Oscar-winner for Best Foreign Language Film, this timely Chilean drama, focussed around a stellar central performance by transgender actress Daniela Vega (The Guest), explores grief and prejudice in modern-day Santiago.
With the sudden death of her older partner, Orlando, Marina finds herself ostracised by his grieving family, including threats of violence from Orlando’s adult son. But what prevents the latest from Sebastian Leilo (Gloria, Disobedience) slipping into oversimplified or overtly emotional political melodrama is the multilayered performance from Vega. As Marina, she is as steady as a rock, a history of violence and prejudice hidden behind her knowing, fathomless gaze.
Overtly commercial family comedy drama as a feckless Martin (Jorge Becker – Thursday ‘Til Sunday) house sits for a distant (successful) cousin in a cool part of Santiago. With three months accommodation on offer, a directionless Martin soon starts to take on the lifestyle of his cousin’s family.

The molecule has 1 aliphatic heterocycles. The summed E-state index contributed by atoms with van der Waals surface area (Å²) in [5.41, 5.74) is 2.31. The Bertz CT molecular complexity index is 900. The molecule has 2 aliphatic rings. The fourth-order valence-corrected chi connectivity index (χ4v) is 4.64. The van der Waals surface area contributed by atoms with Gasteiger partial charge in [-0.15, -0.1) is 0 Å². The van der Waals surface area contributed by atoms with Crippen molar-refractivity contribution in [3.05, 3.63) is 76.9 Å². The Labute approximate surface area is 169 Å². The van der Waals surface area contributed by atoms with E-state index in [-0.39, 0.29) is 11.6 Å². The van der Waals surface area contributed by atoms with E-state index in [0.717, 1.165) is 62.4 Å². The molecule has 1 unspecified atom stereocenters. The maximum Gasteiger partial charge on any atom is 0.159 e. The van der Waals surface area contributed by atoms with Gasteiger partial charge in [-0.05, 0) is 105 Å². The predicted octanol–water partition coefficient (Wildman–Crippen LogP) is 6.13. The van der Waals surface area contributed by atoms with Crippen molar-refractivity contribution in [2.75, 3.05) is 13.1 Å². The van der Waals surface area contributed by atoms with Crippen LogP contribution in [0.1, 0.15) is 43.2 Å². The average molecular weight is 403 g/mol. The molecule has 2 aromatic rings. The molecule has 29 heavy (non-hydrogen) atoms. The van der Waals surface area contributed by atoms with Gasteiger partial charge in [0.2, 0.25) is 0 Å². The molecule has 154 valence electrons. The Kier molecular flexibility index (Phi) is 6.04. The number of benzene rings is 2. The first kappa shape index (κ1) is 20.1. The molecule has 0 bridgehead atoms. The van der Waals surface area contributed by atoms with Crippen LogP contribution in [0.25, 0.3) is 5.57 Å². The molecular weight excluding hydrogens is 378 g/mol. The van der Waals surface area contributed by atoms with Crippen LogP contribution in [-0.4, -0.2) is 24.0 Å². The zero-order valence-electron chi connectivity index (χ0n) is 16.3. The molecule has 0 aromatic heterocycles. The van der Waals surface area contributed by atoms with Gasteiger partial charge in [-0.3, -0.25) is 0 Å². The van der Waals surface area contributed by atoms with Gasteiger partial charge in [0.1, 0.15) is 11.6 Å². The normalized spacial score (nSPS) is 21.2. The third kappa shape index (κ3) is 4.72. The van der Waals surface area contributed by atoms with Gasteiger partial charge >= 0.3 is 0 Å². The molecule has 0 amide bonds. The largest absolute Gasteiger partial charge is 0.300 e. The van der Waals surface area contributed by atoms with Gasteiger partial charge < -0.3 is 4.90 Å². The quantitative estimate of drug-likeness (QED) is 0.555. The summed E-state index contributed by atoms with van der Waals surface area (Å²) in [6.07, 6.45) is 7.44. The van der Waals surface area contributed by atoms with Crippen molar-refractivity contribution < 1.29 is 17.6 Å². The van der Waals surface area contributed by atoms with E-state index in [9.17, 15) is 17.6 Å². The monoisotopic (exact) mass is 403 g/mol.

Based on a short story by Alejandro Zambra and shot largely in director Alicia Scherson’s (Play, Il Futuro) own apartment, Family Life is something of a whimsical kitchen-sink dramedy which fails to significantly ignite.
Screened in the Melbourne International Film Festival.
Tedium sets in early in director Pablo Larrain’s latest bio. As with his Jackie, Larrain is never rushed in his storytelling and even a manhunt across Chile in the aftermath of World War II verges on inert.
“The most famous Communist on Earth”, Pablo Neruda, is a persona non grata in his own country and is hunted by Inspector Peluchonneau (Gael Garcia Bernal – The Motorcycle Diaries, Amores Perros) from hiding place to hiding place. Neruda is a man unwilling to play by the rules – but the problem is that as played by Luis Gnecco (No, Perez) the poet is not particularly likeable.